This bracket, bent to shape to fit seat trim and back leg, is held in place with four screws only.

The kick on the front feet is 63mm (2 1/2″) so with the front and back kicks the base front to back is 5″ wider than the seat is from front to back. with the same difference to the side extensions too.

10 thoughts on “Thonet—Brilliance in Design: Part II”

  1. Can‘t wait to build one. Hoping for a Masterclass series which shows how to do so.


  2. Elegant, simple, beautiful chairs. Thanks for the design exposition, Paul. Does this series mean we’re headed for a steam-bending project on Masterclasses?

  3. How does Thonet’s vision of furniture production compare with modern mass makers such as Ikea? Was he laying the foundations?

    1. We must remember that the industrial era known as the Industrial Revolution was from the mid 1700s through to the mid 1800s so Thonet came in at the most advantageous period when mass making needed a marriage agreement with a mass market. His design ability and the era his growth and development prepared him for was perfect. Whether, as with many such events, he was a visionary for that or whether it was right-place at right-time luck is the question. No matter, he would indeed have been a forerunner to globalisation and took advantage by establishing factories in different countries to reduce manufacturing and distribution costs. Whereas Thonet would have been a true democratiser of design, had he been say 50 years earlier, the chances are he might well have been too early. IKEA on the other hand came in at the techno-industrial end to remove the manpower needed in the developmental era of the IR and replace people with robotics. Taking this step drastically minimised the need for skilled workmanship and so too human resource staffing. IKEA saw the demand for inexpensive storage and the quest young families have for organising life. It was and still is the age of unpretentious living even though this seems contradictory to the pretentions of say fashion and other lifestyle trending.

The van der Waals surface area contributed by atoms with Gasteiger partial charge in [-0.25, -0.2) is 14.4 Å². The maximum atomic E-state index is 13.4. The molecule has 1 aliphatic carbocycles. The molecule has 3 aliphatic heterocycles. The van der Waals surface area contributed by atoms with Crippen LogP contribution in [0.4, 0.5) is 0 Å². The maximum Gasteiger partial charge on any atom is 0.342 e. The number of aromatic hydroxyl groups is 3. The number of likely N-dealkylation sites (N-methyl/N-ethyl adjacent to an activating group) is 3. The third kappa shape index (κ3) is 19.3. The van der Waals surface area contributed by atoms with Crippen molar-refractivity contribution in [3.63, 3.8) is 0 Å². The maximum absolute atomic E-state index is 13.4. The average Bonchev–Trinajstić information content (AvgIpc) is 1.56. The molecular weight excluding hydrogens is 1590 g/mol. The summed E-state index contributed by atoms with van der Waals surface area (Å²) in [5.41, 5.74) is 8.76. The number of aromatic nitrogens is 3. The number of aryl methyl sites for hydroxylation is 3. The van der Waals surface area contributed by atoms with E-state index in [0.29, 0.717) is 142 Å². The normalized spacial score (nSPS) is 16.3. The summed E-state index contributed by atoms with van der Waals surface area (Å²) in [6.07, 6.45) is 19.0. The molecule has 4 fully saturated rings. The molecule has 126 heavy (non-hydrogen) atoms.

4. “There is an elegance in chairs with ‘kick’. No one can deny that.” Wow! I saw this chair and instantly fell in love. That is a fine piece of furniture! I might just have to add that to my near-term project list…